remember you saying," Oprah recalls, "That the doctors
think that Anthony will die tonight, and John takes him, by
singing that song, to the safest place he knew."
and Carole's friendship was also something very special, from
the moment they met. »
5 From the first moment they met,
Carole and Carolyn shared a special bond. "We instantly
liked each other," Carole says. "And we didn't really
know why, because I didn't know her. She didn't know me. But we
just clicked in a way that had never happened for me
before…and it hasn't happened since. I saw something familiar
in her, and she did in me."
The two women came from similar, working-class backgrounds and
grew up right across the Hudson River from one another. Carole
was raised in Suffern, New York, Carolyn in Yonkers—far from
the lavish estates of the Kennedy family. Carole barely
recognizes the glamorized version of Carolyn seen in
photos…the woman she remembers usually wore sweatpants and
T-shirts, with her hair all a mess. Carole also remembers
Carolyn sitting with her in the hospital room for 12 hours at a
time, rubbing Anthony's feet. Carolyn would also make up excuses
to get Carole out of the hospital—like a need to buy tulips or
a quick trip to the mall.
"I never told her this, but she saved my life so many
times," Carole says. "So many times. She was so much
fun. She's just like the girlfriend every girl should
does Carole want everyone to know about her best friends? »
6 After the tragic plane crash
that killed John Kennedy Jr. and Carolyn Bessette, rumors
circulated in the media about the state of their marriage and
possible drug abuse.
Carole calls the rumors "unfair," saying, "I
think this is something that really has a way of distorting
everything in life, and people don't understand the difference
between fact and truth. And the fact is it was a very difficult
summer. The fact is Anthony was dying. John's business was
struggling. The fact is that they were in marriage counseling.
The truth is that they loved each other and they were committed
to their relationship, and you can't judge someone's marriage or
life on a snapshot, you know, of one month or two months or one
How does Carole want her lost friends to be remembered?
"I think nobody knows what happens in a marriage except for
the two people in it. I honestly believe that," says
Carole. "I know that they loved each other and they were
committed to their relationship."
made a lasting impact on Carole, too. »
7 Two weeks after Carole's husband
passed away, she had a special encounter with Oprah at the home
of their mutual friend, Diane Sawyer. Carole recounted the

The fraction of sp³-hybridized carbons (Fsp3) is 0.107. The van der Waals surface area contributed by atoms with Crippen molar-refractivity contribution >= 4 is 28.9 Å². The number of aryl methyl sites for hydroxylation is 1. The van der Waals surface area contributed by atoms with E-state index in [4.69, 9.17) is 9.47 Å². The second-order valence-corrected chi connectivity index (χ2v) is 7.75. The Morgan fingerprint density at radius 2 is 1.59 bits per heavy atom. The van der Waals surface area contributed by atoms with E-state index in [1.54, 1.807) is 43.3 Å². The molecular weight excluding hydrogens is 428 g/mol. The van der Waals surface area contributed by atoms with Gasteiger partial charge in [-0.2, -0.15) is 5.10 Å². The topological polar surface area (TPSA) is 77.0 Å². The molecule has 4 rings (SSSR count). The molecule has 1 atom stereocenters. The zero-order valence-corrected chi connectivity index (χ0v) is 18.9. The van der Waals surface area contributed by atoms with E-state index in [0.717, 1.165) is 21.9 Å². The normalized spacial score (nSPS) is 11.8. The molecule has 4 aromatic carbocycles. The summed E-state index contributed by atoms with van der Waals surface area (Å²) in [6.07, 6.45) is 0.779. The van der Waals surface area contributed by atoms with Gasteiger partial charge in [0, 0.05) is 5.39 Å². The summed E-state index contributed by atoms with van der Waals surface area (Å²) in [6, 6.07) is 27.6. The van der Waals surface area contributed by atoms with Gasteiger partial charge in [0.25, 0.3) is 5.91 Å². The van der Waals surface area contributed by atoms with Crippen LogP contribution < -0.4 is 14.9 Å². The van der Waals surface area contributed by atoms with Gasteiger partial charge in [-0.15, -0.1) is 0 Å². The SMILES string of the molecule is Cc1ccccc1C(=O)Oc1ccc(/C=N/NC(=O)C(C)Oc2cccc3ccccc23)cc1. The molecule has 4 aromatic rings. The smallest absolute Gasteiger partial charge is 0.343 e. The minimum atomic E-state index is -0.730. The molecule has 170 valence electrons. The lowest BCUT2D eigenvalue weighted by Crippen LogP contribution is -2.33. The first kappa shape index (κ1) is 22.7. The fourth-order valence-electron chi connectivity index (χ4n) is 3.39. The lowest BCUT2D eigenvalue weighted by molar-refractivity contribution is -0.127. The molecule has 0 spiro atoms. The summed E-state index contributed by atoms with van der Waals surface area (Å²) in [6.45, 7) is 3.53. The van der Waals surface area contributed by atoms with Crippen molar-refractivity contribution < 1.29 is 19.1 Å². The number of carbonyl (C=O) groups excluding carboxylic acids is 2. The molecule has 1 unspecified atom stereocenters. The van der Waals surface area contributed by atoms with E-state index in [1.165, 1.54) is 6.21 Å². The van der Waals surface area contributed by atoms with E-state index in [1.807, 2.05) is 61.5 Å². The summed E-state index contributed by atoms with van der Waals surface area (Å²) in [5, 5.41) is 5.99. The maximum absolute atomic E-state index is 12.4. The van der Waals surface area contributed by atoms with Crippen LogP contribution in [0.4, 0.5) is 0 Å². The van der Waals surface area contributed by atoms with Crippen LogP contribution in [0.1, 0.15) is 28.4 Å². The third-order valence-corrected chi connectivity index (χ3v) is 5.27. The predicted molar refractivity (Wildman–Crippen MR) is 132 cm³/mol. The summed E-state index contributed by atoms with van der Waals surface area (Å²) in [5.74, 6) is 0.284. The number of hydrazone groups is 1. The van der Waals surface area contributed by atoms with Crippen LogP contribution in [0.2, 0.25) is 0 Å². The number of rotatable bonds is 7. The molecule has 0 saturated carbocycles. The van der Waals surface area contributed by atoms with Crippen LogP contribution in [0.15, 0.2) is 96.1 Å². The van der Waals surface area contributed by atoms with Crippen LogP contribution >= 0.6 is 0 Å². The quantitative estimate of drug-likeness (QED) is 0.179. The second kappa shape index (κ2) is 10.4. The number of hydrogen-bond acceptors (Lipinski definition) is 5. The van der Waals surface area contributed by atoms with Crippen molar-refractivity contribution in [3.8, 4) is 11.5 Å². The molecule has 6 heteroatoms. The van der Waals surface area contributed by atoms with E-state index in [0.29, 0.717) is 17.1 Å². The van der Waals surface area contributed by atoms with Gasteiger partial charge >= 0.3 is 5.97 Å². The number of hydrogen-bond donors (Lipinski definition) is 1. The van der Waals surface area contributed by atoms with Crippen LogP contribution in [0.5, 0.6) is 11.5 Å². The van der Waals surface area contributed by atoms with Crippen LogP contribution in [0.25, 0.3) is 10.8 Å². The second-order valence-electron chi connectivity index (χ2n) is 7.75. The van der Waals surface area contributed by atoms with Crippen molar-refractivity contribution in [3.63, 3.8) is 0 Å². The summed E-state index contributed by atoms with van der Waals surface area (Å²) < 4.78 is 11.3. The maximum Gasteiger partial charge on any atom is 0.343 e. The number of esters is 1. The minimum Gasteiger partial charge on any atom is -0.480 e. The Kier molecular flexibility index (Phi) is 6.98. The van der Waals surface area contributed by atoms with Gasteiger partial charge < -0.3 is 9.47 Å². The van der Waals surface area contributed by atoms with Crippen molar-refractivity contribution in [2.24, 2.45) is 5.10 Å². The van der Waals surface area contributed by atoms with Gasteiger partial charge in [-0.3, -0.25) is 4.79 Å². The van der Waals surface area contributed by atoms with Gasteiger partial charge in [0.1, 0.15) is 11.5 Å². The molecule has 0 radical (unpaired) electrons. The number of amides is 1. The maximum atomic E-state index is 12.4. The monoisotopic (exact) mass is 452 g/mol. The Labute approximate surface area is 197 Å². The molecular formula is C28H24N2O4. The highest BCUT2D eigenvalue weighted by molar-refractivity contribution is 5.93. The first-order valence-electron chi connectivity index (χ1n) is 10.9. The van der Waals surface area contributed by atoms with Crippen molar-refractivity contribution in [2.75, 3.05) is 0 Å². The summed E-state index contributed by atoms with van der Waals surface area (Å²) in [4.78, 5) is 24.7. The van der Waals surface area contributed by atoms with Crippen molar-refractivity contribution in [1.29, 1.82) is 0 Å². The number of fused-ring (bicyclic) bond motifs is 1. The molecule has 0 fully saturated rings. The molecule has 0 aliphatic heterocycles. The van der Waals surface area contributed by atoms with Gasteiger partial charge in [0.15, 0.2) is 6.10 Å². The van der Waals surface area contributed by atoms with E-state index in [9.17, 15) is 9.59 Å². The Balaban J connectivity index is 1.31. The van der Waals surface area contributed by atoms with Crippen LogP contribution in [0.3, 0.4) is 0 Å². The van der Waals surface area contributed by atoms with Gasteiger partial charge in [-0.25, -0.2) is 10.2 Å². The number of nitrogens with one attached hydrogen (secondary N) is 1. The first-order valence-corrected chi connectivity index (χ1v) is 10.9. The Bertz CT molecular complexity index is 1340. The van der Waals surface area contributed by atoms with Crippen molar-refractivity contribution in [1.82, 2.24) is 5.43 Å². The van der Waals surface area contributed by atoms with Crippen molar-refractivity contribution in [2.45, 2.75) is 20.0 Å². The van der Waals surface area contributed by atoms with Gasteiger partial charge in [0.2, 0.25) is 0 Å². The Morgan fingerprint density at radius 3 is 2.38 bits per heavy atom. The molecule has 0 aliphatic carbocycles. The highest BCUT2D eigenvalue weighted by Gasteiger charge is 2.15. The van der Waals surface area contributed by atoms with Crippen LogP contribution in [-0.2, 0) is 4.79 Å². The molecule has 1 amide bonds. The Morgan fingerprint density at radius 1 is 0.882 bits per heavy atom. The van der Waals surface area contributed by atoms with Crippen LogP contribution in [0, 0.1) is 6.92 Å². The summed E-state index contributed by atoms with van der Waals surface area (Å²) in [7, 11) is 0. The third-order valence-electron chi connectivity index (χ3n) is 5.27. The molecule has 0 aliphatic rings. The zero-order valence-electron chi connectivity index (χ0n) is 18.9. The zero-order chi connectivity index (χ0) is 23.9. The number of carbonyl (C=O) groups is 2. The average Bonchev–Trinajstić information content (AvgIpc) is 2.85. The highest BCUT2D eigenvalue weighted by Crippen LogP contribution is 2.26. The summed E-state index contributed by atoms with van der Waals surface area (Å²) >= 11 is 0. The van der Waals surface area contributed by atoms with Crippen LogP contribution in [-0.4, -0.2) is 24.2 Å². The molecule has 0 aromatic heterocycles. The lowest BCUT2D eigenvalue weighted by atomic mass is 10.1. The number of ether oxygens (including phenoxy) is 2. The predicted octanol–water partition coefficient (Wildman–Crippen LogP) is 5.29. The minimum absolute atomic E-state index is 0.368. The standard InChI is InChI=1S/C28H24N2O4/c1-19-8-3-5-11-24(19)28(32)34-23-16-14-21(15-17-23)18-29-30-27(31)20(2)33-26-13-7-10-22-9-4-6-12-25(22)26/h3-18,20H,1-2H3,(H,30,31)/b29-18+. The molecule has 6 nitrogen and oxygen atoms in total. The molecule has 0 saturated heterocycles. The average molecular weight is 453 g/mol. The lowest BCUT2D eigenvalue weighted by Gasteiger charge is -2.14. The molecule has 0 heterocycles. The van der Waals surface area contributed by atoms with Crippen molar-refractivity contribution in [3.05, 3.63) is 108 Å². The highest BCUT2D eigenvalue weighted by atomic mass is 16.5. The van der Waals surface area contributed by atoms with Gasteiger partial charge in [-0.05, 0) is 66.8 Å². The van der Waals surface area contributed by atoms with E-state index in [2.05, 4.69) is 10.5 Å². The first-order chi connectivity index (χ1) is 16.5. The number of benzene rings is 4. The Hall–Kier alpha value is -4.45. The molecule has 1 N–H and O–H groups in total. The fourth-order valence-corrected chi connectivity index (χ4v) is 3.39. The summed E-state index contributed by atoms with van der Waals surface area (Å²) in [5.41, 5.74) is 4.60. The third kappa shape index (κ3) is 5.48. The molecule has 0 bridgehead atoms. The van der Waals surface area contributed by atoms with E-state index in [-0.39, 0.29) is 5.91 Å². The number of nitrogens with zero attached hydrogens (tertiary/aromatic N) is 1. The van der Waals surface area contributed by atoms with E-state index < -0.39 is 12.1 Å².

brief, yet moving moment.
Carole: You got very serious and you were saying
goodbye. … And you sort of held me by my shoulders and looked
at me straight in the eyes and said, "You're going to be
okay. You're going to be fine." And I [was
thinking]…"I hope I don't wake up in the morning."
… You just knew that there was something that you saw or
something that you knew that I was going to be okay.
Oprah: I was trying to will that to you.
Carole: You did.
talks about living through cancer with a loved one. »
8 Carole's husband, Anthony, lost
his battle with cancer just three weeks after the fatal plane
crash. Carole recalls their struggles because of the illness:
"We were all sort of in denial. It was the way Anthony and
I decided to conduct the whole illness. He would have the cancer
and I would take care of it, and we wouldn't really talk about
it. And we compartmentalized it."
Carole says that toward the end of her husband's fight with
cancer, John Kennedy Jr. insisted they try to help Anthony get
through the five stages of grief. Despite John's concern, Carole
says she felt Anthony's denial would outlast the disease.
"With Anthony I think it did. And that's the way he wanted
it. And I had to respect that. And it was very difficult, you
know, it was very difficult not to talk about it, but I knew
that he didn't want to talk about it."
made Carole write her book? »
9 Carole began writing her memoir about four years after that
summer, saying it was a book she needed to write: "In the
chaos of the aftermath of that summer, I kind of assumed this
responsibility to keep them all alive. No one asked me to, but I
felt like I was the link to the three of them. And that was a
huge responsibility." She explains, "We keep the dead
alive in our minds to keep them close and there came a point
where I couldn't live with that anymore and I knew I had to find
a space for all of that that was outside of my head."
Carole also says she had started to move on with her life, but
was beginning to forget details of the past: "I was
forgetting things and it was making me anxious, and I thought, I
can't lose them a second time."
For Carole, it was "an unbelievable relief" to begin
to tell her story. "I felt that it really allowed me to
move on in my life in a way that I couldn't possibly have done
without getting all of that stuff out of my head."